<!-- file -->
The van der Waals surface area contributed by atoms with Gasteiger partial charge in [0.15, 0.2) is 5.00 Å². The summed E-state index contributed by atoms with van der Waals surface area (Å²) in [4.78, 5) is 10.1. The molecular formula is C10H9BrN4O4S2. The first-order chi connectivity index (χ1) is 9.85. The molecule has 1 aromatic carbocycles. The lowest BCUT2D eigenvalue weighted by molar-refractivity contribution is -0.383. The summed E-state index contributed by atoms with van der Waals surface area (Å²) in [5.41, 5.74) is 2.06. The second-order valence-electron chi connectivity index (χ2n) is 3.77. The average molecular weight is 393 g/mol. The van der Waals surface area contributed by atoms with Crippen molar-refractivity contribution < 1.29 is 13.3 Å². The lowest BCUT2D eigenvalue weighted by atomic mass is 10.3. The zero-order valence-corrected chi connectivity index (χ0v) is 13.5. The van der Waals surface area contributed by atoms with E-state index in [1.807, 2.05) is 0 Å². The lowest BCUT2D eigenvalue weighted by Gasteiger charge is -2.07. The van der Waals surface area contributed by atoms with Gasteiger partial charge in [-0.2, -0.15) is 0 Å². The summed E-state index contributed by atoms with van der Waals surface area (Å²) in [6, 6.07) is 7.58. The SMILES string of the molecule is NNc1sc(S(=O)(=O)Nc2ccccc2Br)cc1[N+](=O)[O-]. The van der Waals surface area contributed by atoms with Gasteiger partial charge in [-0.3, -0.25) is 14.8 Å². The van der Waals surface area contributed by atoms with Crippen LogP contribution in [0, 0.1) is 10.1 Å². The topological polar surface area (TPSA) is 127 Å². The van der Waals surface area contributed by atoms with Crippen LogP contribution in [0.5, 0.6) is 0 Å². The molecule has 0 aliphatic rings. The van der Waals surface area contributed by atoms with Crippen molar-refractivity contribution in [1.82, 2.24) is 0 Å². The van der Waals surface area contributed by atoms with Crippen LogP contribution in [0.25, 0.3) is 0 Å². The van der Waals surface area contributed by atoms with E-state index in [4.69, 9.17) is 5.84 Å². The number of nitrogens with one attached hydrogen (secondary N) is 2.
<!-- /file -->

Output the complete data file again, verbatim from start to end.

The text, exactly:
The van der Waals surface area contributed by atoms with Gasteiger partial charge in [0.15, 0.2) is 5.00 Å². The summed E-state index contributed by atoms with van der Waals surface area (Å²) in [4.78, 5) is 10.1. The molecular formula is C10H9BrN4O4S2. The first-order chi connectivity index (χ1) is 9.85. The molecule has 1 aromatic carbocycles. The lowest BCUT2D eigenvalue weighted by molar-refractivity contribution is -0.383. The summed E-state index contributed by atoms with van der Waals surface area (Å²) in [5.41, 5.74) is 2.06. The second-order valence-electron chi connectivity index (χ2n) is 3.77. The average molecular weight is 393 g/mol. The van der Waals surface area contributed by atoms with Crippen molar-refractivity contribution < 1.29 is 13.3 Å². The lowest BCUT2D eigenvalue weighted by atomic mass is 10.3. The zero-order valence-corrected chi connectivity index (χ0v) is 13.5. The van der Waals surface area contributed by atoms with E-state index in [1.807, 2.05) is 0 Å². The lowest BCUT2D eigenvalue weighted by Gasteiger charge is -2.07. The van der Waals surface area contributed by atoms with Gasteiger partial charge in [-0.2, -0.15) is 0 Å². The summed E-state index contributed by atoms with van der Waals surface area (Å²) in [6, 6.07) is 7.58. The SMILES string of the molecule is NNc1sc(S(=O)(=O)Nc2ccccc2Br)cc1[N+](=O)[O-]. The van der Waals surface area contributed by atoms with Gasteiger partial charge in [-0.3, -0.25) is 14.8 Å². The van der Waals surface area contributed by atoms with Crippen LogP contribution in [0, 0.1) is 10.1 Å². The topological polar surface area (TPSA) is 127 Å². The van der Waals surface area contributed by atoms with Crippen LogP contribution in [0.5, 0.6) is 0 Å². The molecule has 0 aliphatic rings. The van der Waals surface area contributed by atoms with Crippen molar-refractivity contribution in [1.82, 2.24) is 0 Å². The van der Waals surface area contributed by atoms with Crippen LogP contribution in [0.25, 0.3) is 0 Å². The van der Waals surface area contributed by atoms with E-state index in [4.69, 9.17) is 5.84 Å². The number of nitrogens with one attached hydrogen (secondary N) is 2.